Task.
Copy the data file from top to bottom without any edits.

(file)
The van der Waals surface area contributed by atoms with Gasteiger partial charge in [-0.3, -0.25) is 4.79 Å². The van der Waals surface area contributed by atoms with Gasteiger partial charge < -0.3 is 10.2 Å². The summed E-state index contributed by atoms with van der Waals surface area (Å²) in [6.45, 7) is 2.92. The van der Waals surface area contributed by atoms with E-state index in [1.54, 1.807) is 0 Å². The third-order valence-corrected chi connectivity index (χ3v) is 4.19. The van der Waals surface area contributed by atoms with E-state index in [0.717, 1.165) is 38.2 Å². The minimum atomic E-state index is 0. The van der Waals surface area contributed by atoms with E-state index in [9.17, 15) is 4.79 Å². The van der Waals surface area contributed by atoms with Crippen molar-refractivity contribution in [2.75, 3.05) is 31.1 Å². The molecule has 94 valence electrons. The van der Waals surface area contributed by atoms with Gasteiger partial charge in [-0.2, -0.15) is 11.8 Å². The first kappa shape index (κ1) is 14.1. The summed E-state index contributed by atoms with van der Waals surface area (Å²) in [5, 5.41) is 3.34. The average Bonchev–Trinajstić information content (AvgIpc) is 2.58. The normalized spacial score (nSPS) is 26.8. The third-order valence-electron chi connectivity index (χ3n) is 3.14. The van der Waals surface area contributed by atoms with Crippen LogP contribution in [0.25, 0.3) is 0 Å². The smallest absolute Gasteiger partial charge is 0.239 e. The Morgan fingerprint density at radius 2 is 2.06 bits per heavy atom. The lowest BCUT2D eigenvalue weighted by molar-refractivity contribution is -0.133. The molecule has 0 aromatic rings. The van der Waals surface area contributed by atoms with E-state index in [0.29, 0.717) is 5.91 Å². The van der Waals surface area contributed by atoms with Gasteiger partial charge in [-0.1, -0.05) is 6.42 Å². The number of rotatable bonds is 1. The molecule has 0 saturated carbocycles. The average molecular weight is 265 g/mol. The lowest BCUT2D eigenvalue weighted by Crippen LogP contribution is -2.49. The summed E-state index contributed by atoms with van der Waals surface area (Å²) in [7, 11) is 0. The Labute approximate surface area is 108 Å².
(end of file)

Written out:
The van der Waals surface area contributed by atoms with Gasteiger partial charge in [-0.3, -0.25) is 4.79 Å². The van der Waals surface area contributed by atoms with Gasteiger partial charge < -0.3 is 10.2 Å². The summed E-state index contributed by atoms with van der Waals surface area (Å²) in [6.45, 7) is 2.92. The van der Waals surface area contributed by atoms with E-state index in [1.54, 1.807) is 0 Å². The third-order valence-corrected chi connectivity index (χ3v) is 4.19. The van der Waals surface area contributed by atoms with E-state index in [0.717, 1.165) is 38.2 Å². The minimum atomic E-state index is 0. The van der Waals surface area contributed by atoms with E-state index in [9.17, 15) is 4.79 Å². The van der Waals surface area contributed by atoms with Crippen molar-refractivity contribution in [2.75, 3.05) is 31.1 Å². The molecule has 94 valence electrons. The van der Waals surface area contributed by atoms with Gasteiger partial charge in [-0.2, -0.15) is 11.8 Å². The first kappa shape index (κ1) is 14.1. The summed E-state index contributed by atoms with van der Waals surface area (Å²) in [5, 5.41) is 3.34. The average Bonchev–Trinajstić information content (AvgIpc) is 2.58. The normalized spacial score (nSPS) is 26.8. The third-order valence-electron chi connectivity index (χ3n) is 3.14. The van der Waals surface area contributed by atoms with Crippen LogP contribution in [0.25, 0.3) is 0 Å². The smallest absolute Gasteiger partial charge is 0.239 e. The Morgan fingerprint density at radius 2 is 2.06 bits per heavy atom. The lowest BCUT2D eigenvalue weighted by molar-refractivity contribution is -0.133. The molecule has 0 aromatic rings. The van der Waals surface area contributed by atoms with E-state index in [0.29, 0.717) is 5.91 Å². The van der Waals surface area contributed by atoms with Gasteiger partial charge in [-0.1, -0.05) is 6.42 Å². The number of rotatable bonds is 1. The molecule has 0 saturated carbocycles. The average molecular weight is 265 g/mol. The lowest BCUT2D eigenvalue weighted by Crippen LogP contribution is -2.49. The summed E-state index contributed by atoms with van der Waals surface area (Å²) in [7, 11) is 0. The Labute approximate surface area is 108 Å².